How to Use Styles in Photoshop CS6
Photoshop CS6 can now brag that it sports Styles. And while, admittedly, you probably wouldn’t want to deal with boat loads of text in Photoshop on a regular basis, on those rare occasions that you do you now have the capability of using Styles.
Here are a few tidbits about styles:
The difference between Paragraph and Character styles is that you must apply paragraph styles to the entire paragraph. Character styles can be applied to a single letter, a word, several words, or the whole paragraph.
An example of a text layer where you may use both kinds of styles is a numbered list in which you have a bold, large number (character style) and the list information (paragraph style).
Character styles override paragraph styles. You don’t have to use both. Many people just use paragraph styles.
Both Character and Paragraph styles include attributes for font, font style, font size, leading, kerning, tracking, case, position, color, strikethrough, underline, faux bold, faux italic, and Standard Vertical Roman Alignment. Paragraph styles also include attributes for indents, spacing, alignment, composition, justification, and hyphenation.
If you modify the text manually, doing so creates an override of the style. The override is indicated by a plus sign next the style name.
To see if text has a style applied to it, highlight the text (for Character styles) or simply select the particular type layer and look in the Paragraph and/or Character panel to see if a style name is highlighted.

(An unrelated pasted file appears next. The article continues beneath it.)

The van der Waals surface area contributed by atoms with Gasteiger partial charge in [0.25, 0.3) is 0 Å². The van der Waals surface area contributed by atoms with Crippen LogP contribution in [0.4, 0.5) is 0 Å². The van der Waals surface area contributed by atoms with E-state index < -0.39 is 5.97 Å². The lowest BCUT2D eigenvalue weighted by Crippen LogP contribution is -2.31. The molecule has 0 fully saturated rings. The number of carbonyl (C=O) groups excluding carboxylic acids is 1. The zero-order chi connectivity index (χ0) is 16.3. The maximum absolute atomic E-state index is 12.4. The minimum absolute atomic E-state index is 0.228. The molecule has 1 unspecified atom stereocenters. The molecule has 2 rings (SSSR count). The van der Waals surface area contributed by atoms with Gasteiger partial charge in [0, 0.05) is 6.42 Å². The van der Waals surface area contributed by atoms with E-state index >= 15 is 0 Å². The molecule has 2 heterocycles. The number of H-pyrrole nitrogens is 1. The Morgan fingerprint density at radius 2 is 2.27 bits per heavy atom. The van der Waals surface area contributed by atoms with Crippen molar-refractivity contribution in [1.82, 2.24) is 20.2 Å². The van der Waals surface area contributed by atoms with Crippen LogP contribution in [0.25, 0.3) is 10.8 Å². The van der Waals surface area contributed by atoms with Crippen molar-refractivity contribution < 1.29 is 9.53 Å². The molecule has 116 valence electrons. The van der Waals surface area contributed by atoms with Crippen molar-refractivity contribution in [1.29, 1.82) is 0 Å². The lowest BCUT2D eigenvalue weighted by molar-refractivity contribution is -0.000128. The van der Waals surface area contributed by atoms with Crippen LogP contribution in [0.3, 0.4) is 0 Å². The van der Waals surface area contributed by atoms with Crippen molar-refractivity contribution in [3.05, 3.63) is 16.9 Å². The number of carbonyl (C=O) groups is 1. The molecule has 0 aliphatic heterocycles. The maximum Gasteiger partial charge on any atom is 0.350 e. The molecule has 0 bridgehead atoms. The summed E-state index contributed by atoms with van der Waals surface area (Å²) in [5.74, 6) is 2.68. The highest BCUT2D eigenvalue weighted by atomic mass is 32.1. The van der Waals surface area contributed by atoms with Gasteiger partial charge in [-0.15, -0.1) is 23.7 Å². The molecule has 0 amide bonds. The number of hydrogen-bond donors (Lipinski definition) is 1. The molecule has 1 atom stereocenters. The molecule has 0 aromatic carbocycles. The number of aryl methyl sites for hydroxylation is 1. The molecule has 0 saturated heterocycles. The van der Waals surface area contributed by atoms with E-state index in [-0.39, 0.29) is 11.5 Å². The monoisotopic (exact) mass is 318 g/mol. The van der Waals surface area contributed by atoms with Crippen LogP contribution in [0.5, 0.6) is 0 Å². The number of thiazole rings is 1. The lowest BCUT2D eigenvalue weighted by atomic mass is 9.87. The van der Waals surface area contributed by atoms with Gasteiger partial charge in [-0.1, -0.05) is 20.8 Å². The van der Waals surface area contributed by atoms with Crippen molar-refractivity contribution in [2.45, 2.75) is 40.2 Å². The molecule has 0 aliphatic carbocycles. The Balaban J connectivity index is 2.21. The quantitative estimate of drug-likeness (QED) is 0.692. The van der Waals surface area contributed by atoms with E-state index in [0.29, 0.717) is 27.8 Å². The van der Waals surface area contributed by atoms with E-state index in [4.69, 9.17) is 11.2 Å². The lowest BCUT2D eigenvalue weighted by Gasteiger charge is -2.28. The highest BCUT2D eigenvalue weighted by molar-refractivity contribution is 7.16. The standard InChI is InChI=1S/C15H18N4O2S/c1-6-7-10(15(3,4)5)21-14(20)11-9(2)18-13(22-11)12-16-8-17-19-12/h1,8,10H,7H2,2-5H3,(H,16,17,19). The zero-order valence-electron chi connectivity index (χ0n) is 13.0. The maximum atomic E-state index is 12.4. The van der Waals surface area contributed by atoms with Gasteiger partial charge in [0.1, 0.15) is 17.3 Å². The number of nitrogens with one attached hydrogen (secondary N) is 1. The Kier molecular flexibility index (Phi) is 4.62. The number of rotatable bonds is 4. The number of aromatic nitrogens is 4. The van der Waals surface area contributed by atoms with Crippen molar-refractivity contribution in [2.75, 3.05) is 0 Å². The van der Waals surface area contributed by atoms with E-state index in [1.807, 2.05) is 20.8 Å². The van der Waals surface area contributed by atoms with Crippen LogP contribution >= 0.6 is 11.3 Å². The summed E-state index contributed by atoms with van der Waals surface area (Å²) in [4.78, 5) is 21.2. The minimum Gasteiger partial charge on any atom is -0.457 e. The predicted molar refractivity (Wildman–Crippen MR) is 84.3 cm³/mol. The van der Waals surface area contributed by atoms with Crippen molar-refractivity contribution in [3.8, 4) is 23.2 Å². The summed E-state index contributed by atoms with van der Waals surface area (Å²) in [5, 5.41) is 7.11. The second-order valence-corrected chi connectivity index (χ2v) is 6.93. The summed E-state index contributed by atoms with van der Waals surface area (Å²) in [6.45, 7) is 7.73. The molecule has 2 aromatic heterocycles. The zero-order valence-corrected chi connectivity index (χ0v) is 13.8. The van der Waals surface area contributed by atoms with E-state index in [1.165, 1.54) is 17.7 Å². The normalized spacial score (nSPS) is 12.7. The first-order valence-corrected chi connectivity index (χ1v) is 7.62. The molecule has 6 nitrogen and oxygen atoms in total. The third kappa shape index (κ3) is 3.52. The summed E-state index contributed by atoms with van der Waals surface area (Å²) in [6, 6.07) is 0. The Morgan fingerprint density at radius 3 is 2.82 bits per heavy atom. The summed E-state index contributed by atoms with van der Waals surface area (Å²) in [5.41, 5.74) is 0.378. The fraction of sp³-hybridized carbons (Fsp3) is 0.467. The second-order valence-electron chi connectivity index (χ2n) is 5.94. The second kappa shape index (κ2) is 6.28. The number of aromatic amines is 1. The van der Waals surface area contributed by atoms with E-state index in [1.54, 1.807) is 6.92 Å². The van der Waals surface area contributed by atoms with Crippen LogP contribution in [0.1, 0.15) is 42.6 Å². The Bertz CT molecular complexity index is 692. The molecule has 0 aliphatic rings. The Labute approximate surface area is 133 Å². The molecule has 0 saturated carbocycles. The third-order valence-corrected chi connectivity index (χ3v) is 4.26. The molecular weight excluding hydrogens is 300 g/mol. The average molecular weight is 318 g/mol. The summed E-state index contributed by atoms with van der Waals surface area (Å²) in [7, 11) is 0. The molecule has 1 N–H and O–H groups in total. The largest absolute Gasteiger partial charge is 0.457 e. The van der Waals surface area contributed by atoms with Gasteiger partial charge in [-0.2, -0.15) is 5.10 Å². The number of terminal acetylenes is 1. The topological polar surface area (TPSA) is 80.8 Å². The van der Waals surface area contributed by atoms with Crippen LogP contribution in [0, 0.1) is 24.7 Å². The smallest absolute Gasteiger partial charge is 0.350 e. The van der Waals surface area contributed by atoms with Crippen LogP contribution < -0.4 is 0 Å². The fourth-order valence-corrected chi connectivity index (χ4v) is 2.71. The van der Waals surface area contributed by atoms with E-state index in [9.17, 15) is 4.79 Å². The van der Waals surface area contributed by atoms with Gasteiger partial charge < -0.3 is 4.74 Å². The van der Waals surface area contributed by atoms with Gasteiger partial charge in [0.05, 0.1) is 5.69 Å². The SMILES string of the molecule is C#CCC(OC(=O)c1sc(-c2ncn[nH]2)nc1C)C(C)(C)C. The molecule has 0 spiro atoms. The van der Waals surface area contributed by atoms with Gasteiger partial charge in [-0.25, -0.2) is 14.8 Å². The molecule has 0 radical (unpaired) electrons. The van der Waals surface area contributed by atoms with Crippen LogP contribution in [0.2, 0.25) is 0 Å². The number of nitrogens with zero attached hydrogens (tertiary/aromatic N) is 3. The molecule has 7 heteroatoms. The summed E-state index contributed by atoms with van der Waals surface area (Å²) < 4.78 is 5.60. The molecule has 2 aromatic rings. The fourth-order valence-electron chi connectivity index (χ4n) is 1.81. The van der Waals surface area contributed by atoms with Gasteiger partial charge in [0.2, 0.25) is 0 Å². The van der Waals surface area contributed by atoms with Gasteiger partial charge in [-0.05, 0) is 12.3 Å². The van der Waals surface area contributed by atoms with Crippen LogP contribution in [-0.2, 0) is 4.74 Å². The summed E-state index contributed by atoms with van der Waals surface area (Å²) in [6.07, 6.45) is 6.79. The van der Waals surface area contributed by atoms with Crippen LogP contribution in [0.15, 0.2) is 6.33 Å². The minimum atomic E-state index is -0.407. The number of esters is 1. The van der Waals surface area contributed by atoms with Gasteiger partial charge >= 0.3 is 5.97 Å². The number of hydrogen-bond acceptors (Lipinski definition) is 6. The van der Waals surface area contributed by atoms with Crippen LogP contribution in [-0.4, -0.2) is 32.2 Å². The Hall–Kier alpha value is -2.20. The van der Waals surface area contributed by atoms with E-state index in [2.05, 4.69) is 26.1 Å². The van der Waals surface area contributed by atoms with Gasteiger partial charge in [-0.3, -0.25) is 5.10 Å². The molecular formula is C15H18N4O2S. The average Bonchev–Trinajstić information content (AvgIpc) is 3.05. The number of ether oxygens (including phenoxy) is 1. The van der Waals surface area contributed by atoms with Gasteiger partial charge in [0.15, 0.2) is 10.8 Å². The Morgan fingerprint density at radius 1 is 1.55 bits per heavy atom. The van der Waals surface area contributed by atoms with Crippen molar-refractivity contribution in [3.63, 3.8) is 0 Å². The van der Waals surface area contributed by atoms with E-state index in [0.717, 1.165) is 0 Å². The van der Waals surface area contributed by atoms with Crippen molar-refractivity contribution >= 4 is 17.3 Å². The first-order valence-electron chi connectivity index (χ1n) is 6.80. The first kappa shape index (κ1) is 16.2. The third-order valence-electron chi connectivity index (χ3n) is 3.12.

You can import styles from other files by Load Paragraph (or Character) Styles from the panel menu.
If you delete a style that has been applied to text, all instances of that style will appear as overrides — as if the attributes were applied manually.
Here’s how to create and apply a Paragraph style. The process is the same for a Character style, except where noted. Follow these steps:
Choose Window→Paragraph Styles to open the panel.
You see default styles of Basic Paragraph in the Paragraph panel (None in the Character panel). Note that the attributes for Basic Paragraph is Myriad Pro, 12 pts., black.
Type your desired text and format it to your liking using the Character and Paragraph panels.
Highlight your text and click on the Create New Paragraph Style icon (dog-eared page icon) at the bottom of the panel.
You can also choose New Paragraph Style from the panel menu. To change the default style name to something more descriptive, just double-click it and enter the new name in the Paragraph Style Options dialog box and then click OK. You can also select the style and choose Style Options from the panel menu.
If you create a new Character style, all attributes that are different from the Paragraph style will be part of that style.
To edit a style, simply double-click the style name and make your desired changes in the Paragraph Style Options dialog box and click OK.
All text that has that particular style applied is updated with the changes.
Note that if you double-click a style, it is applied to your selected layer. If you want to edit a style without applying it to the text, select an image or Background layer, and not a text layer.
5. If you then manually apply an attribute to your text, your style will appear as an override.
To clear an override, click the curved arrow icon at the bottom of the Character or Paragraph panel. To incorporate that override into the style, click on the check icon, which will merge the overrides into the style.